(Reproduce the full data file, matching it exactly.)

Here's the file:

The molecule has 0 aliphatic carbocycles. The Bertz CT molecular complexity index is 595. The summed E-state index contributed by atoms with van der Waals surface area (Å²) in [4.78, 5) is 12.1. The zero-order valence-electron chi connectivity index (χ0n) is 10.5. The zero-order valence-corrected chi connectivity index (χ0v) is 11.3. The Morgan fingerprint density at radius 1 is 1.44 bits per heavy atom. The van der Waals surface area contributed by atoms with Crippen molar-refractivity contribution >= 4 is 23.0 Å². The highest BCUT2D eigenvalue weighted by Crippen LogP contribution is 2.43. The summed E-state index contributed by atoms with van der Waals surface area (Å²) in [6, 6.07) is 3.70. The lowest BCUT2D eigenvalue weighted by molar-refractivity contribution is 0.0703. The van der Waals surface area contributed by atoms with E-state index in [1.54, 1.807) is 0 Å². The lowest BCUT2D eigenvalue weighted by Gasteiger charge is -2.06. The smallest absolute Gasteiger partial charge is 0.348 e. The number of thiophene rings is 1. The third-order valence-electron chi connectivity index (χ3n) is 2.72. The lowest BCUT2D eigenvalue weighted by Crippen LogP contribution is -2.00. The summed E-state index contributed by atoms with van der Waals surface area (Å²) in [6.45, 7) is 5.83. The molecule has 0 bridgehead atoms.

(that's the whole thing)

The molecule has 0 aliphatic carbocycles. The Bertz CT molecular complexity index is 595. The summed E-state index contributed by atoms with van der Waals surface area (Å²) in [4.78, 5) is 12.1. The zero-order valence-electron chi connectivity index (χ0n) is 10.5. The zero-order valence-corrected chi connectivity index (χ0v) is 11.3. The Morgan fingerprint density at radius 1 is 1.44 bits per heavy atom. The van der Waals surface area contributed by atoms with Crippen molar-refractivity contribution >= 4 is 23.0 Å². The highest BCUT2D eigenvalue weighted by Crippen LogP contribution is 2.43. The summed E-state index contributed by atoms with van der Waals surface area (Å²) in [6, 6.07) is 3.70. The lowest BCUT2D eigenvalue weighted by molar-refractivity contribution is 0.0703. The van der Waals surface area contributed by atoms with E-state index in [1.54, 1.807) is 0 Å². The lowest BCUT2D eigenvalue weighted by Gasteiger charge is -2.06. The smallest absolute Gasteiger partial charge is 0.348 e. The number of thiophene rings is 1. The third-order valence-electron chi connectivity index (χ3n) is 2.72. The lowest BCUT2D eigenvalue weighted by Crippen LogP contribution is -2.00. The summed E-state index contributed by atoms with van der Waals surface area (Å²) in [6.45, 7) is 5.83. The molecule has 0 bridgehead atoms.